Blinded by the Light? Women in Hong Kong Are Staring Directly Into the Sun to Lose Weight

A new health fad in China called ‘sun-eating’ has women staring directly into the sun as a meal replacement

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When we stare into the sun, our appetites aren’t repressed — our eyes just hurt.

A bizarre new weight-loss trend has gained traction in Hong Kong. Women there are attempting to suppress their appetites by staring into the sun, a technique known as “sun-eating,” according to Chinese newspaper The Oriental Daily.

The women, who are all mostly in their 20s, skip dinner, and instead head to the beach every evening with face-protection gear to stare into the setting sun for almost an hour, soaking in “the energy of the sun.” Someone should probably tell them that photosynthesis only works on plants.

“We practice sun-gazing as a substitute for eating. Some of us who have finished the therapy now eat less, and others don’t have to eat at all,” one participant in the strange ritual told The Oriental Daily.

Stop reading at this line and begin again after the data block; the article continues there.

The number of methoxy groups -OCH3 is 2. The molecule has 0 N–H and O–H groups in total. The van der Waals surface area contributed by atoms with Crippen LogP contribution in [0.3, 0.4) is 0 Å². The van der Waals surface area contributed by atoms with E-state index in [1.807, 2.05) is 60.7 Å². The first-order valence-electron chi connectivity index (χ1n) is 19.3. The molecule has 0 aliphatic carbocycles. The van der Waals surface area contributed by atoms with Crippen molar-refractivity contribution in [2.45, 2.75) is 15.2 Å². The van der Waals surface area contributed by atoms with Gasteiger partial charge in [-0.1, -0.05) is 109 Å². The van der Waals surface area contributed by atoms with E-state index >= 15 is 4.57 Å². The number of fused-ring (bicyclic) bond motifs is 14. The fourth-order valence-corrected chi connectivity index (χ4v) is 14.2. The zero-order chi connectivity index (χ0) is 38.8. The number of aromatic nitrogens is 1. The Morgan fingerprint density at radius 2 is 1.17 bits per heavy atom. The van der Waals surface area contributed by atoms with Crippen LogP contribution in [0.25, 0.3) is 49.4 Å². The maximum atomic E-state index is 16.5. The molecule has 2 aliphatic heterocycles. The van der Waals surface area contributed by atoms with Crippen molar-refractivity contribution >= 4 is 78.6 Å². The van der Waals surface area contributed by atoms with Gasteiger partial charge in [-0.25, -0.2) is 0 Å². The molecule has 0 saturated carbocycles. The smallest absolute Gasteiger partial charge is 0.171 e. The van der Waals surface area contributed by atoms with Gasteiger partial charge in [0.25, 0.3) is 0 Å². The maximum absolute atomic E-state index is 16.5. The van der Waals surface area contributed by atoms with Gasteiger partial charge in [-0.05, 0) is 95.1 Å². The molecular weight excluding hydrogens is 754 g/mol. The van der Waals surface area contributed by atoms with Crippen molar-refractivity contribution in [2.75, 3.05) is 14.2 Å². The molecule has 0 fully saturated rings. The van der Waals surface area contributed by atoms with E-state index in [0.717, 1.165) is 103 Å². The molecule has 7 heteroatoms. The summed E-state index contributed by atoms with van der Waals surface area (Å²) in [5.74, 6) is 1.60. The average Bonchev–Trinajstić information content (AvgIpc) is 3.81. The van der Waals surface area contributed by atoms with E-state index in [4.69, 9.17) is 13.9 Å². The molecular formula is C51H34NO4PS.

Participating in the new fasting fad is a gradual process, sun-eaters say. They begin by staring into the sun for 10 seconds at a time, and gradually work their way up to 44 minutes by the end of nine months.

“Even if painted [sic] with sunscreen, they can only withstand five to six percent of the damage, an umbrella or cap can only take 10 to 20 percent, and long exposure, in addition to sunburn, will increase the risk of serious skin cancer," dermatologist Hou Xiang Jun said.

 

 

 

 

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